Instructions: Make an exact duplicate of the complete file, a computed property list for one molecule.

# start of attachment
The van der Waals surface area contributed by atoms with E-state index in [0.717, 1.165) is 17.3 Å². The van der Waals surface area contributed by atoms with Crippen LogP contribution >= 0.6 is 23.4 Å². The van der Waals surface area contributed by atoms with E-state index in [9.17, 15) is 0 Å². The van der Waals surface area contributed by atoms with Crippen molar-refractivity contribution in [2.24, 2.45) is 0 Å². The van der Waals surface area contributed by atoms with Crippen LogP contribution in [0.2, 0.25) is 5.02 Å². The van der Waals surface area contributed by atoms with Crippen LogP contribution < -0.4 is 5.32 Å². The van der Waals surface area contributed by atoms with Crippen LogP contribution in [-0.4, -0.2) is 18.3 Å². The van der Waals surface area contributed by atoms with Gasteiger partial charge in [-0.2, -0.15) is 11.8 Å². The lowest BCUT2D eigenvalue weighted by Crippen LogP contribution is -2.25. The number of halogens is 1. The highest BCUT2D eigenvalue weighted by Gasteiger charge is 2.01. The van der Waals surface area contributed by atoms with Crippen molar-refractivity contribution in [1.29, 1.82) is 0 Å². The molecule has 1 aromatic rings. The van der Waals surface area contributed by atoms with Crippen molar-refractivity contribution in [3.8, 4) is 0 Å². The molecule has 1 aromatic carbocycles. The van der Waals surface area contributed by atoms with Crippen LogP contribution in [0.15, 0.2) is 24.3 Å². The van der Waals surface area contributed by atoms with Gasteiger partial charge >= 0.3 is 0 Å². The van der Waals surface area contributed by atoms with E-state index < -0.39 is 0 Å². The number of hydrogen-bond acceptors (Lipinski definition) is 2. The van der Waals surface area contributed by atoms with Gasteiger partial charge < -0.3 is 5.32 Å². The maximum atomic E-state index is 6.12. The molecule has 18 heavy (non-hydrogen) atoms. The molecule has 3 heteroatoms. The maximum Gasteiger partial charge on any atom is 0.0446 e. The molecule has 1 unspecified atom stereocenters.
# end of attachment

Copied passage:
The van der Waals surface area contributed by atoms with E-state index in [0.717, 1.165) is 17.3 Å². The van der Waals surface area contributed by atoms with Crippen LogP contribution >= 0.6 is 23.4 Å². The van der Waals surface area contributed by atoms with E-state index in [9.17, 15) is 0 Å². The van der Waals surface area contributed by atoms with Crippen molar-refractivity contribution in [2.24, 2.45) is 0 Å². The van der Waals surface area contributed by atoms with Crippen LogP contribution in [0.2, 0.25) is 5.02 Å². The van der Waals surface area contributed by atoms with Crippen LogP contribution < -0.4 is 5.32 Å². The van der Waals surface area contributed by atoms with Crippen LogP contribution in [-0.4, -0.2) is 18.3 Å². The van der Waals surface area contributed by atoms with Gasteiger partial charge in [-0.2, -0.15) is 11.8 Å². The lowest BCUT2D eigenvalue weighted by Crippen LogP contribution is -2.25. The number of halogens is 1. The highest BCUT2D eigenvalue weighted by Gasteiger charge is 2.01. The van der Waals surface area contributed by atoms with Crippen molar-refractivity contribution in [1.29, 1.82) is 0 Å². The molecule has 1 aromatic rings. The van der Waals surface area contributed by atoms with Crippen molar-refractivity contribution in [3.8, 4) is 0 Å². The molecule has 1 aromatic carbocycles. The van der Waals surface area contributed by atoms with Crippen LogP contribution in [0.15, 0.2) is 24.3 Å². The van der Waals surface area contributed by atoms with Gasteiger partial charge >= 0.3 is 0 Å². The van der Waals surface area contributed by atoms with E-state index < -0.39 is 0 Å². The number of hydrogen-bond acceptors (Lipinski definition) is 2. The van der Waals surface area contributed by atoms with Gasteiger partial charge < -0.3 is 5.32 Å². The maximum atomic E-state index is 6.12. The molecule has 18 heavy (non-hydrogen) atoms. The molecule has 3 heteroatoms. The maximum Gasteiger partial charge on any atom is 0.0446 e. The molecule has 1 unspecified atom stereocenters.